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Mac World

Apple’s new NFC support will change the way you pay

Apple doesn’t participate in a lot of outside developer conferences; at least, not as a presenter. So it’s unsurprising that a small presentation from Apple at the Transact conference (which focuses on the electronic transactions industry) flew under the radar.

But what Apple announced there may change the way we pay for stuff. It could make Apple Pay and your iPhone a much more common way to pay for everything from vending machines to parking meters—essentially anything where you don’t visit a register with a point-of-sale system.

Apple Pay Everywhere

One of the rumored features of iOS 13 is a big expansion of NFC tools for developers, expanding the Core NFC framework’s ability to read NFC tags of various formats. Currently, an iPhone can only read an NFC tag (those little “tap your phone here to do something” areas) if it contains data in the NFC Data Exchange Format (NDEF). This will be expanded to allow devs to read ISO7816, FeliCa, or MiFare formats, too. Or so the rumor goes. That means developers can write apps that make your iPhone work with way more NFC tags in way more places. But that’s just the beginning.

In late April at the Transact conference, Apple announced coming support for new NFC payment capabilities. As reported on Twitter by developer Steve Moser, Apple is adding the ability to unlock your phone, tap on an NFC tag, and pay for something directly in Apple Pay. Sometimes even without installing an app first.

apple nfc 03 @scott_harkey

I’ve wanted to try one of those e-scooters, but never wanted to install an app first. Maybe soon, I won’t have to.

Those rentable e-scooters? They’re a lot less tempting when you realize you have to download an app and sign up before you can take your first ride. Imagine if you could just unlock your iPhone, tap on a scooter, pay with Apple Pay, and start riding without ever needing to install an app.

NFC-enabled parking meters are everywhere, but you have to download and install a special app first. Then open the app, and either type in a posted location code or tap your phone on the NFC tag to enter it. How convenient would it be to simply tap, set the desired time on the webpage that pops up, pay with Apple Pay, and walk off? You could revisit the webpage at any time to extend the time, too.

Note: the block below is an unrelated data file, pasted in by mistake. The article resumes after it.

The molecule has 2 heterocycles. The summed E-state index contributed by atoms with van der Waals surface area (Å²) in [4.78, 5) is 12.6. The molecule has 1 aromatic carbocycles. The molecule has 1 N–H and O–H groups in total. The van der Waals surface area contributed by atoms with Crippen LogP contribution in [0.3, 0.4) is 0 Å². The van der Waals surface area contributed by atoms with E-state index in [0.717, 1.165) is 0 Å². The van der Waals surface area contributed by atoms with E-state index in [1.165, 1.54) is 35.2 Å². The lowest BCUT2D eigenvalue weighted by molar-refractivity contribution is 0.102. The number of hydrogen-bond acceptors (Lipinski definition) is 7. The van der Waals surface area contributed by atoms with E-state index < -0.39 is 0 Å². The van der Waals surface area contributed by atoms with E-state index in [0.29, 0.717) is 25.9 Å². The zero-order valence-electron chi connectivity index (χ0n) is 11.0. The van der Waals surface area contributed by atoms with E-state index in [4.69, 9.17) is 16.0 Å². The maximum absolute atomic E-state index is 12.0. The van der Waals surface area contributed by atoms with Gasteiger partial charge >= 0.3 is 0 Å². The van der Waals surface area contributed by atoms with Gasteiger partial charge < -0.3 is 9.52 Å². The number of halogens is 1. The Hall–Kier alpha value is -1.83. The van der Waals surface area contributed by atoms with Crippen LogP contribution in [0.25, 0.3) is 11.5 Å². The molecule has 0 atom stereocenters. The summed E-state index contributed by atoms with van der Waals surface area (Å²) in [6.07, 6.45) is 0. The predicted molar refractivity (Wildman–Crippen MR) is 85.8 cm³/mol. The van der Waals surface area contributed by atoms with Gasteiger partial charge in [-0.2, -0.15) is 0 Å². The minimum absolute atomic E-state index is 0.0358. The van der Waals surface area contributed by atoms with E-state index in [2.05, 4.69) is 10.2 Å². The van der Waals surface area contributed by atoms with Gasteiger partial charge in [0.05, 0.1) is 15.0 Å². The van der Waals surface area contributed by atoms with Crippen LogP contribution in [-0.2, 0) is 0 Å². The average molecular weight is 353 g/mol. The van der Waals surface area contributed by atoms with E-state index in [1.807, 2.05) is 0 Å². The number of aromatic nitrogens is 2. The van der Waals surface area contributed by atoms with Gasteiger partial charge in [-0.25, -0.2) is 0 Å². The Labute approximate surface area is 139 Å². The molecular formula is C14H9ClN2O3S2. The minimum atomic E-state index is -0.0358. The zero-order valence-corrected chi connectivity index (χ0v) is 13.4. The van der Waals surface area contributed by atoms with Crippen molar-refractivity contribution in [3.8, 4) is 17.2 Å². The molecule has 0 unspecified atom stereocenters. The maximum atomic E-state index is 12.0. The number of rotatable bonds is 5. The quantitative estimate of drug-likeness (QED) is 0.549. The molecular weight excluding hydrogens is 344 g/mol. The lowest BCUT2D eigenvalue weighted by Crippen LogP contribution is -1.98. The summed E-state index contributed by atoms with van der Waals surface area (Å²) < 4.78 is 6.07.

apple nfc 04 @scott_harkey

If Apple Pay’s expanded NFC role lets me get rid of the coins in the center console of my car, I’m all for it.

This makes self-service shopping via vending machines, small kiosks, or upscale bodegas much more appealing. What if you can tap on a store display to add something to your cart, check out, and walk off without visiting a register first (even a self-checkout one)? As with many stores these days, someone would likely check your receipt on the way out as a form of loss prevention.

Just tap and go

Apple is reportedly working with Bird scooters, Bonobos clothing, and PayByPhone parking meters in its first wave of initial vendors. It’s not hard to see the idea extended to a wide variety of contactless payment platforms. From pop-up boutiques to vending machines, there are still lots of situations where a traditional point-of-sale system is either not offered, or temporary enough not to include support for Apple Pay. Or, payment that is conditional, like variable lengths of time in a parking garage or bike rental.

apple nfc 02 @scott_harkey

Apple Pay isn’t just about replacing credit card swiping. It’s about replacing all money transactions.

Apple aims to make it much easier for these sort of businesses to take Apple Pay, while making it more convenient for users to pay for things without loading up their phones with dozens of apps they may only use once or twice.

What seems like a rather small, nerdy announcement about NFC support for developers hints at a much broader vision for Apple Pay. It’s not just a faster and safer way to pay at a register. It’s not just a faster and safer way to pay on the web or in apps. It’s a faster, safer way to pay for everything, even those things that you keep a pile of loose change around for. If you pay for anything, anywhere, Apple wants you to be able to use Apple Pay to make it faster, simpler, more private, and more secure.

Apple’s even planning a system that lets vendors add loyalty cards to your Apple Wallet via NFC. Instead of filling out a big form in the store and waiting for a physical card in the mail, you can tap your phone and presto! The loyalty card’s in your Apple Wallet. Dairy Queen, Panera Bread, Yogurtland, Jimmy John’s, Dave & Busters, and Caribou Coffee are all on board.

Of course, it also happens to make that Apple Card more attractive, and makes it even harder to break free from the Apple ecosystem. We’ll likely hear more about the expansion of NFC support and Apple Pay at WWDC in early June.





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